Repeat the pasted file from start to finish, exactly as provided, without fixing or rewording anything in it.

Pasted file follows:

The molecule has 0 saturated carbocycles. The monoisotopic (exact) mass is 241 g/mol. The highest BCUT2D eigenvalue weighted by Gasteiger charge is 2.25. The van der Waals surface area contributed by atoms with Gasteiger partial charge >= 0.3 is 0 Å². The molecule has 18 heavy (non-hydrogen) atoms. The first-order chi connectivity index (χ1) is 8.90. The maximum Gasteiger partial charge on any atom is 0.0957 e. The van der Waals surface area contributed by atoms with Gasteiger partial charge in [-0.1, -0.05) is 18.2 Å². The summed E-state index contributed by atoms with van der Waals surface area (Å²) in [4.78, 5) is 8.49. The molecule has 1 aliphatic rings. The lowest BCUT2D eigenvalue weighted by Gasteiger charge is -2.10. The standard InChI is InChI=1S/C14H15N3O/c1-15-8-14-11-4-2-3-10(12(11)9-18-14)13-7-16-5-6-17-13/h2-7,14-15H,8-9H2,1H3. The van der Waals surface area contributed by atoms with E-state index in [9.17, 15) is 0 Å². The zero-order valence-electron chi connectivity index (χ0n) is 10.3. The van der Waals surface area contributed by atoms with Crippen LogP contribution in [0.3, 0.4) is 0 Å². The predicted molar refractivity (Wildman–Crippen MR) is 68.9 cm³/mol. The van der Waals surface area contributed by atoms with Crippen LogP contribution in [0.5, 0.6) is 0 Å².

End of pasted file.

The molecule has 0 saturated carbocycles. The monoisotopic (exact) mass is 241 g/mol. The highest BCUT2D eigenvalue weighted by Gasteiger charge is 2.25. The van der Waals surface area contributed by atoms with Gasteiger partial charge >= 0.3 is 0 Å². The molecule has 18 heavy (non-hydrogen) atoms. The first-order chi connectivity index (χ1) is 8.90. The maximum Gasteiger partial charge on any atom is 0.0957 e. The van der Waals surface area contributed by atoms with Gasteiger partial charge in [-0.1, -0.05) is 18.2 Å². The summed E-state index contributed by atoms with van der Waals surface area (Å²) in [4.78, 5) is 8.49. The molecule has 1 aliphatic rings. The lowest BCUT2D eigenvalue weighted by Gasteiger charge is -2.10. The standard InChI is InChI=1S/C14H15N3O/c1-15-8-14-11-4-2-3-10(12(11)9-18-14)13-7-16-5-6-17-13/h2-7,14-15H,8-9H2,1H3. The van der Waals surface area contributed by atoms with E-state index in [9.17, 15) is 0 Å². The zero-order valence-electron chi connectivity index (χ0n) is 10.3. The van der Waals surface area contributed by atoms with Crippen LogP contribution in [0.3, 0.4) is 0 Å². The predicted molar refractivity (Wildman–Crippen MR) is 68.9 cm³/mol. The van der Waals surface area contributed by atoms with Crippen LogP contribution in [0.5, 0.6) is 0 Å².